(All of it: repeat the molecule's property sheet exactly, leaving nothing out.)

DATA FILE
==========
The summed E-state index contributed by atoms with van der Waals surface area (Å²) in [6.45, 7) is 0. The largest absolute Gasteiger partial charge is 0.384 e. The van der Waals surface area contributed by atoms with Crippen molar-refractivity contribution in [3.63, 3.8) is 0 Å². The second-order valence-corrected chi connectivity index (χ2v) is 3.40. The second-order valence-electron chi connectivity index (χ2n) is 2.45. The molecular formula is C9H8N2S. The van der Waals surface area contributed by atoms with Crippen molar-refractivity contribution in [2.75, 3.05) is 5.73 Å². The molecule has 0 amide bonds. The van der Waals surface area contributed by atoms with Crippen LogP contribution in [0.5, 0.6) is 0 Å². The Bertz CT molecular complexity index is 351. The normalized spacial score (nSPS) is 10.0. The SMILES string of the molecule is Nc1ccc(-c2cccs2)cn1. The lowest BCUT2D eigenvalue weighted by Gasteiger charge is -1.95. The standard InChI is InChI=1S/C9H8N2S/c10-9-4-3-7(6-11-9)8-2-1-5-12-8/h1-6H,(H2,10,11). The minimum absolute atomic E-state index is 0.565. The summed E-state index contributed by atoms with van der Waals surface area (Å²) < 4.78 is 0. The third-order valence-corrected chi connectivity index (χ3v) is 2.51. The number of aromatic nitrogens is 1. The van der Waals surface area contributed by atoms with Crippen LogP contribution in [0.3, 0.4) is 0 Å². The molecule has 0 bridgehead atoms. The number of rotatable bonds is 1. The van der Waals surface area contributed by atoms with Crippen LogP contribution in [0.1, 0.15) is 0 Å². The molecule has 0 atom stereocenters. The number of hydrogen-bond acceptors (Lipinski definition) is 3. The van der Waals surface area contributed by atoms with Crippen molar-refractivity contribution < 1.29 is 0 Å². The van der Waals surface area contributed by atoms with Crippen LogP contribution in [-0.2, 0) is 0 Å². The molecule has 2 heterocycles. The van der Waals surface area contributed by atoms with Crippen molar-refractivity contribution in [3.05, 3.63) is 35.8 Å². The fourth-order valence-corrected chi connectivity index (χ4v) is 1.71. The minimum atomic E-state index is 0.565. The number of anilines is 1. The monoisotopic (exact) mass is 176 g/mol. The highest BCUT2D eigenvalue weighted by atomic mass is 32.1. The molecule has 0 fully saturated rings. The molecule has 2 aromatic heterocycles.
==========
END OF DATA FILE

The summed E-state index contributed by atoms with van der Waals surface area (Å²) in [6.45, 7) is 0. The largest absolute Gasteiger partial charge is 0.384 e. The van der Waals surface area contributed by atoms with Crippen molar-refractivity contribution in [3.63, 3.8) is 0 Å². The second-order valence-corrected chi connectivity index (χ2v) is 3.40. The second-order valence-electron chi connectivity index (χ2n) is 2.45. The molecular formula is C9H8N2S. The van der Waals surface area contributed by atoms with Crippen molar-refractivity contribution in [2.75, 3.05) is 5.73 Å². The molecule has 0 amide bonds. The van der Waals surface area contributed by atoms with Crippen LogP contribution in [0.5, 0.6) is 0 Å². The Bertz CT molecular complexity index is 351. The normalized spacial score (nSPS) is 10.0. The SMILES string of the molecule is Nc1ccc(-c2cccs2)cn1. The lowest BCUT2D eigenvalue weighted by Gasteiger charge is -1.95. The standard InChI is InChI=1S/C9H8N2S/c10-9-4-3-7(6-11-9)8-2-1-5-12-8/h1-6H,(H2,10,11). The minimum absolute atomic E-state index is 0.565. The summed E-state index contributed by atoms with van der Waals surface area (Å²) < 4.78 is 0. The third-order valence-corrected chi connectivity index (χ3v) is 2.51. The number of aromatic nitrogens is 1. The van der Waals surface area contributed by atoms with Crippen LogP contribution in [0.3, 0.4) is 0 Å². The molecule has 0 bridgehead atoms. The number of rotatable bonds is 1. The van der Waals surface area contributed by atoms with Crippen LogP contribution in [0.1, 0.15) is 0 Å². The molecule has 0 atom stereocenters. The number of hydrogen-bond acceptors (Lipinski definition) is 3. The van der Waals surface area contributed by atoms with Crippen molar-refractivity contribution < 1.29 is 0 Å². The van der Waals surface area contributed by atoms with Crippen LogP contribution in [-0.2, 0) is 0 Å². The molecule has 2 heterocycles. The van der Waals surface area contributed by atoms with Crippen molar-refractivity contribution in [3.05, 3.63) is 35.8 Å². The fourth-order valence-corrected chi connectivity index (χ4v) is 1.71. The minimum atomic E-state index is 0.565. The number of anilines is 1. The monoisotopic (exact) mass is 176 g/mol. The highest BCUT2D eigenvalue weighted by atomic mass is 32.1. The molecule has 0 fully saturated rings. The molecule has 2 aromatic heterocycles.